Black Diamond Distance Carbon FLZ Review
Compare prices at 3 resellers Pros: Lightweight, packs small, adjustable
Cons: Not as strong, durable, or comfortable as other options
Manufacturer: Black Diamond Equipment
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Black Diamond Distance Carbon FLZ
|Price||Check Price at Backcountry|
Compare at 3 sellers
Check Price at Backcountry
|Check Price at REI|
Compare at 3 sellers
|Check Price at REI|
Compare at 3 sellers
|$38.99 at Amazon|
|Pros||Lightweight, packs small, adjustable||Comfortable grip, locks securely, packs small, highly versatile||Comfortable, easy to adjust, small packed size, lightweight, versatile||Lightweight, short collapsed length, surprisingly durable||Durable, comfortable grip, packs small|
|Cons||Not as strong, durable, or comfortable as other options||Carbon is less durable than aluminum, on the expensive side||Expensive||No length adjustability, average grip comfort||Heavy, less versatile due to weight|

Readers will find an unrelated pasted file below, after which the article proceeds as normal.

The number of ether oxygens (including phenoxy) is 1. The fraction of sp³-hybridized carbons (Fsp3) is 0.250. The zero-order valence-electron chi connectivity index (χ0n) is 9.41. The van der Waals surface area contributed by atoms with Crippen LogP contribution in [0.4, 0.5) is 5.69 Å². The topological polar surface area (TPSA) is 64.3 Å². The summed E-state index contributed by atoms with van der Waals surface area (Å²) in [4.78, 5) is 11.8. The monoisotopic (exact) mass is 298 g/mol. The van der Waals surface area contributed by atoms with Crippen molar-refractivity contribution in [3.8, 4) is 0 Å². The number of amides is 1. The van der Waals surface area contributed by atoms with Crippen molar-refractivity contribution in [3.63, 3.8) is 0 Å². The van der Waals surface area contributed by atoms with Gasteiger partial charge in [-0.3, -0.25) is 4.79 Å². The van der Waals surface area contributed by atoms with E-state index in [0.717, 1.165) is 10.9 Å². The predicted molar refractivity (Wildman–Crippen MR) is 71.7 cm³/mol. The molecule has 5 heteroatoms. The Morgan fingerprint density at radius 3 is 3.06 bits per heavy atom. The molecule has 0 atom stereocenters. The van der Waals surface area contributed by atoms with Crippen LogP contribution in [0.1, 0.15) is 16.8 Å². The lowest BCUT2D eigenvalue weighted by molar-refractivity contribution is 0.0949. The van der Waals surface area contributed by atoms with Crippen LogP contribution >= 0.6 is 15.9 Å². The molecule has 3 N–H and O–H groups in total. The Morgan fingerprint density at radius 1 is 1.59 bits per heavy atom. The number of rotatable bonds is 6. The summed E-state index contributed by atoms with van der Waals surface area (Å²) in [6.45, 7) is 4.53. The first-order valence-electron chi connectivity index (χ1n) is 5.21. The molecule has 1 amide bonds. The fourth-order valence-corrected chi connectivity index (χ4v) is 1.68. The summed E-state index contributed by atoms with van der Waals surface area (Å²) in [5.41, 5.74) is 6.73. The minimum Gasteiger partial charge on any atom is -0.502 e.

|Bottom Line||A lightweight pole that also allows some length adjustment||A simple, elegant, and well-built trekking pole with versatility for all uses||This pole is comfortable, easy to adjust, lightweight, and highly packable||Durable with a short collapsed length, this is a fantastic value for a lightweight pole||A highly affordable pair of poles with all of the features of more expensive models|
|Rating Categories||Black Diamond Dista...||MSR DynaLock Ascent...||Women's Micro Vario...||Black Diamond Dista...||Trekology Trek-Z|
|Locking And Adjustability (15%)|
|Packed Size (15%)|
|Specs||Black Diamond Dista...||MSR DynaLock Ascent...||Women's Micro Vario...||Black Diamond Dista...||Trekology Trek-Z|
|Measured Weight Per Pair (ounces)||13.4 oz||17.0 oz||16.0 oz||12.5 oz||26.0 oz|
|Shaft Material||Carbon||Carbon fiber||Carbon||Aluminum||Aluminum|
|Collapsed Length (inches)||13/15/17 in||14.25 in||15.5 in||13/14/16/17 in||15 in|
|Max Length (inches)||49.2 in||47 in||51 in||39/43/47/51 in||47 in|
|Grip Material||Foam||Rubber / Plastic / Foam||Foam||EVA foam||Foam|
|Locking Mechanism||FlickLock||DynaLock||SpeedLock 2||Speed Cone Deployment||Lever lock|
|Baskets? Tip Attachments?||Yes, carbide tips, rubber tips, trail baskets and snow baskets (sold separately)||Yes, winter and summer baskets||Yes, tips and baskets||Yes, rubber and carbide tips||Yes, powder and trail baskets, boots, and narrow tips|